Notwithstanding, Omovoh will be hoping to make the Commonwealth Games team alongside veteran Patience Okon, who ran an SB and fastest time of 51.80s, ahead of Ella Onojuvwevwo with a PB of 52.59s in the semis, Queen Usunobun with a PB of 53.23s, and Uko.

Trials : Imaobong Uko and Ella Onovjuvwevwo
Imaobong Uko (L) and Ella Onovjuvwevwo, during the mixed relays at the trials.


Men’s 400mH

Just like the women’s one-lap event, Ezekiel Nathaniel will be Nigeria’s only representative in the event at the World Championships due to his PB and Nigerian Record (NR) of 48.42s. The time beat the qualifying standard of 48.90s, so was only made to compete in the relays at the trials. He is also one of the highest-ranked Nigerian athletes on the world list, sitting comfortably in 8th position.

Men and Women’s 200m

In the men’s 200m, Onwuzurike (20.08s) surpassed the qualifying mark of 20.24s, with Akintola being close to it with his PB of 20.26s. Surprisingly, only Akintola showed up to race in the event at the trials, eventually winning his first National title in 20.51s. Considering only Onwuzurike met the qualifying standard, Akintola has also earned a spot via the world ranking list.

Alaba Akintola after winning the 200m title


The same also applies in the women’s category, as the trio of Ofili (21.96s), Chukwuma (20.33s), and Nwokocha (20.44s) have all qualified. They will don the country’s colours in the event when the championship begins in Eugene.


Top on the list of qualifiers in the field event is World Championship and Olympic Bronze medallist, Ese Brume, who won her fifth consecutive Long Jump Nigerian title with a massive leap of 6.89m, her second farthest jump this season.

Ruth Usoro booked her spot in Eugene after finishing second with a mark of 6.53m. Although she didn’t hit the automatic standard of 6.82m, she will get a wildcard by WA to compete due to her PB of 6.78m set earlier in the season, which currently ranks her 13th on the world list.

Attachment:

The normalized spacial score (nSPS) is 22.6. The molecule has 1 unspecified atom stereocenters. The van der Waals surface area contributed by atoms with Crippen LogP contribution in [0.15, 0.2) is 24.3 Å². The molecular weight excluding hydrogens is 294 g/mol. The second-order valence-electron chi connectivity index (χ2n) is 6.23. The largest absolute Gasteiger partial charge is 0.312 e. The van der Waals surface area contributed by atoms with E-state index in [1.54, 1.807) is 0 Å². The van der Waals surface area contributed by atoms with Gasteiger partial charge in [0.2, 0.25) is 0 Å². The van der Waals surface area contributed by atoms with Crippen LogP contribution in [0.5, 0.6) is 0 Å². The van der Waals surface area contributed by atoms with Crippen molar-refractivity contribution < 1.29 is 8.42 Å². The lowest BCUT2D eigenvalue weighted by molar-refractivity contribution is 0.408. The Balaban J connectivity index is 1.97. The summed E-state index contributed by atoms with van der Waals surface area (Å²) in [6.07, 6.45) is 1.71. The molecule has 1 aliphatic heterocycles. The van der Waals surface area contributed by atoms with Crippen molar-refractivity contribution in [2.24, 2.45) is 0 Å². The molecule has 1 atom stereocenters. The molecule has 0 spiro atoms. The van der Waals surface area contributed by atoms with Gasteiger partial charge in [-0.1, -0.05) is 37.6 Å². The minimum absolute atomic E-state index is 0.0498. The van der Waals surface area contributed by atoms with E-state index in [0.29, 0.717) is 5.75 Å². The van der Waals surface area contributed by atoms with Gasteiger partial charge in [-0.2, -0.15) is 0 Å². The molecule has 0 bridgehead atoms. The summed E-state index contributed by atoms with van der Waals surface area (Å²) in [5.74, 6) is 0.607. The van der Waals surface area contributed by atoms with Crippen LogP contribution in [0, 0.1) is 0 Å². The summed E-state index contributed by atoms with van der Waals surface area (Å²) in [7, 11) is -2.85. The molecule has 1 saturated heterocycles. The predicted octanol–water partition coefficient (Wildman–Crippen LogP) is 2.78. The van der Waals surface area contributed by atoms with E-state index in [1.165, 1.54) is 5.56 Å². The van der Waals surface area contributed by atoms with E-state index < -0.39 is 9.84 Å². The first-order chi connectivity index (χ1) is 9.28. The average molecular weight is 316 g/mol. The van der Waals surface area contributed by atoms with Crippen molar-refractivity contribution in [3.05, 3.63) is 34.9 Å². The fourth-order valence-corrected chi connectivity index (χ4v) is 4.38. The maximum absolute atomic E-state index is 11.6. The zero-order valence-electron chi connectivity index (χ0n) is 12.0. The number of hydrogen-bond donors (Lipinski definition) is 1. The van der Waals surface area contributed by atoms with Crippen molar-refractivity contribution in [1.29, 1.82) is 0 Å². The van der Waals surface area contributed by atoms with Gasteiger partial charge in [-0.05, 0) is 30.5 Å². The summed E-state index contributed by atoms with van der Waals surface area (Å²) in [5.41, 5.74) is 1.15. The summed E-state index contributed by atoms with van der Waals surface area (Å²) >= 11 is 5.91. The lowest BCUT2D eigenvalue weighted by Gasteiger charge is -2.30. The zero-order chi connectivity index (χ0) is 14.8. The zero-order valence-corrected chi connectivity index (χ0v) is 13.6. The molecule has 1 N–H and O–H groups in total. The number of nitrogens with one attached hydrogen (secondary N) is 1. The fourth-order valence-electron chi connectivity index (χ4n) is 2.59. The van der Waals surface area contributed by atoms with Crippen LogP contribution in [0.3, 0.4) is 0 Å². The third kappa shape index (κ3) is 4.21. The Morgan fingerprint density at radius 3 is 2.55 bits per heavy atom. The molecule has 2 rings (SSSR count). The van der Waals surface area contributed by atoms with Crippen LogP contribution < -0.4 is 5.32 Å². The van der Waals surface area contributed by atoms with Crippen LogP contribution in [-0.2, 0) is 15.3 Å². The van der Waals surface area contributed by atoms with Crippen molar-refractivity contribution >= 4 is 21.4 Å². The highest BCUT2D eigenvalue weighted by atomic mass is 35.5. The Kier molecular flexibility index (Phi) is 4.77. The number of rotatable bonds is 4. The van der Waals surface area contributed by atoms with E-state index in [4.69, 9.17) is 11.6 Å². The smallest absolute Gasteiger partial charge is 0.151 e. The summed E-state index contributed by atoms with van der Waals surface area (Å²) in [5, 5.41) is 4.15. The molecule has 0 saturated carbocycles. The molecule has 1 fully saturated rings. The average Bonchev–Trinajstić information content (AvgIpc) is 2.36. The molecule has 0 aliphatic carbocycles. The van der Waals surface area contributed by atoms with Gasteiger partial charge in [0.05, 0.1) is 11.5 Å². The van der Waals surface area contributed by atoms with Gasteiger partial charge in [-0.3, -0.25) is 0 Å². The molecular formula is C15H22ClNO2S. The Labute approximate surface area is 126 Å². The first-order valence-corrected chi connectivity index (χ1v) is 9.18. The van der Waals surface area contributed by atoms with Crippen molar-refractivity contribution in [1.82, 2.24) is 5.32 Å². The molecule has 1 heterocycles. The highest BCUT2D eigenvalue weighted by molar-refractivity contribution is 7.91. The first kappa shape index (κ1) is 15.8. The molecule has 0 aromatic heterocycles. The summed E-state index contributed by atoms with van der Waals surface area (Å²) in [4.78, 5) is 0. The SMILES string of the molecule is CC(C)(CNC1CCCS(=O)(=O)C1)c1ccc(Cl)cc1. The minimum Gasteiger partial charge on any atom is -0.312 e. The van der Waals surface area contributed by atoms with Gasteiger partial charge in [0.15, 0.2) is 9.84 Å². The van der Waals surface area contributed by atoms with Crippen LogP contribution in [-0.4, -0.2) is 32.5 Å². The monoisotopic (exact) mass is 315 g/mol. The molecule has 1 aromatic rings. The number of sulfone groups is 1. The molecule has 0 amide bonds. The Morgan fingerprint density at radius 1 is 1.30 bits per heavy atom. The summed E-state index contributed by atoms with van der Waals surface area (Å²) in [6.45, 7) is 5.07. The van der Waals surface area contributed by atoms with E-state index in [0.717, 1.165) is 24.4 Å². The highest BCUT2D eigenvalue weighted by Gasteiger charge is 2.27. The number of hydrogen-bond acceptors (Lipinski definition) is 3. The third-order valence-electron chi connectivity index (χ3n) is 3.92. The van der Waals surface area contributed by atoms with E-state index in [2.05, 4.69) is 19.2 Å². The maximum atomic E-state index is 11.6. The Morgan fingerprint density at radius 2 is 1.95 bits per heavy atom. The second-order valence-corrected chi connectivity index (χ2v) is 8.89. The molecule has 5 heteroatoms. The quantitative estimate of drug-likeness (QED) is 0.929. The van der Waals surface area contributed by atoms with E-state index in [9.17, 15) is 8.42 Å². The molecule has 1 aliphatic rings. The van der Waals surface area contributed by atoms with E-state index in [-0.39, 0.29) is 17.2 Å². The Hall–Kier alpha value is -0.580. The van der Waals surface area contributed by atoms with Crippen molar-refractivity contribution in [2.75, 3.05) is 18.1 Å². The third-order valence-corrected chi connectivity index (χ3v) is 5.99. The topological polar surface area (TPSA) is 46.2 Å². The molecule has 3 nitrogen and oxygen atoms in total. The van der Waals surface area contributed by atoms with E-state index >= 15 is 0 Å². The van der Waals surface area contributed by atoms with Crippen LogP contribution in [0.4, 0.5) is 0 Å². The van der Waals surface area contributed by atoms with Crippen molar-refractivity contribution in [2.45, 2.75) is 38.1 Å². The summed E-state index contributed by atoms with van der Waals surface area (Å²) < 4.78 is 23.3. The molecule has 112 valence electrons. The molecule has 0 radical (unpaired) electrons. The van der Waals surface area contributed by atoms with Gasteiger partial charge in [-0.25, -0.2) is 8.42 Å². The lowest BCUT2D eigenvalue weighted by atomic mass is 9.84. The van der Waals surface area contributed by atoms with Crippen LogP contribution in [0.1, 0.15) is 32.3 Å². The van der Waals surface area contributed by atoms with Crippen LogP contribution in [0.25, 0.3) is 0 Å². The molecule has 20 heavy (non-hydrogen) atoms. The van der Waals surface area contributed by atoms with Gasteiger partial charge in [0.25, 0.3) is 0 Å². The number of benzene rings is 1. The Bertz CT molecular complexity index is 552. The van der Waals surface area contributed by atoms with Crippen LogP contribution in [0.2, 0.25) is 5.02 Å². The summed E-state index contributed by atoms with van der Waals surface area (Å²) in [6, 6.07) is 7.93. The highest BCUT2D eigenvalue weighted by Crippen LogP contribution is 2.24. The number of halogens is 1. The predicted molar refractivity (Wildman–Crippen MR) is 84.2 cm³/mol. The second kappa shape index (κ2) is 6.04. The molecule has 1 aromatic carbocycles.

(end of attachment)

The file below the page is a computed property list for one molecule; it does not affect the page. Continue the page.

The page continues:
Trials : Ruth Usoro
Usoro during one of her jumps at the trials


The NR holder in the Triple Jump will also be competing in her main event after being a finalist at the World Indoor Championships. Again her SB of 14.11m recorded as her winning jump for the National title is enough for a wildcard based on the world list, which ranks her 22nd.

The men’s Shot Put witnessed NR holder, Chukwuebuka Enekwechi throw a massive SB and CR of 21.25m, easily defending his title. Doing this, the African Champion punched his ticket to Oregon and Birmingham, where he’ll be gunning to upgrade his position finish from the last competitions and perhaps win a medal.

Trials: Enekwechi


Discus thrower Chioma Onyekwere will be competing in Oregon after successfully defending her African title in Mauritius. She sealed her ticket by placing second at the trials, in a rare upset where Obiageri Amechi won her first National title with a PB of 58.10m.

Sade Olatoye is another thrower that has punched her ticket to Eugene, after winning the African Championships Gold medal in the women’s hammer throw with 63.67m, a mark she bettered with 64.06m to be crowned the National Champion.


Team Nigeria will have two relay teams competing at the World Championships. The men’s 4x100m quartet of Ashe, Brume, Akintola, and Onwuzurike secured the last qualifying spot after winning the Invitational Relays in Benin, clocking an SB of 38.35s.

The same goes for the mixed relay team getting the last qualification spot, with their 3:13.60 from last year’s Tokyo Olympics.

The women’s 4x100m would have qualified with their 42.97s from last year’s Nigerian Olympic trials but for the ban on Blessing Okagbare, who was part of the team six days after she had evaded sample collection on June 13, 2021. The result has now been disqualified due to her involvement, and Nigeria has therefore lost its potential qualification place in the event at the World Championships.

NOTE: This qualification list is subject to change, especially with the Commonwealth Games, where more athletes can get a chance as there’s no qualification standard for the Games.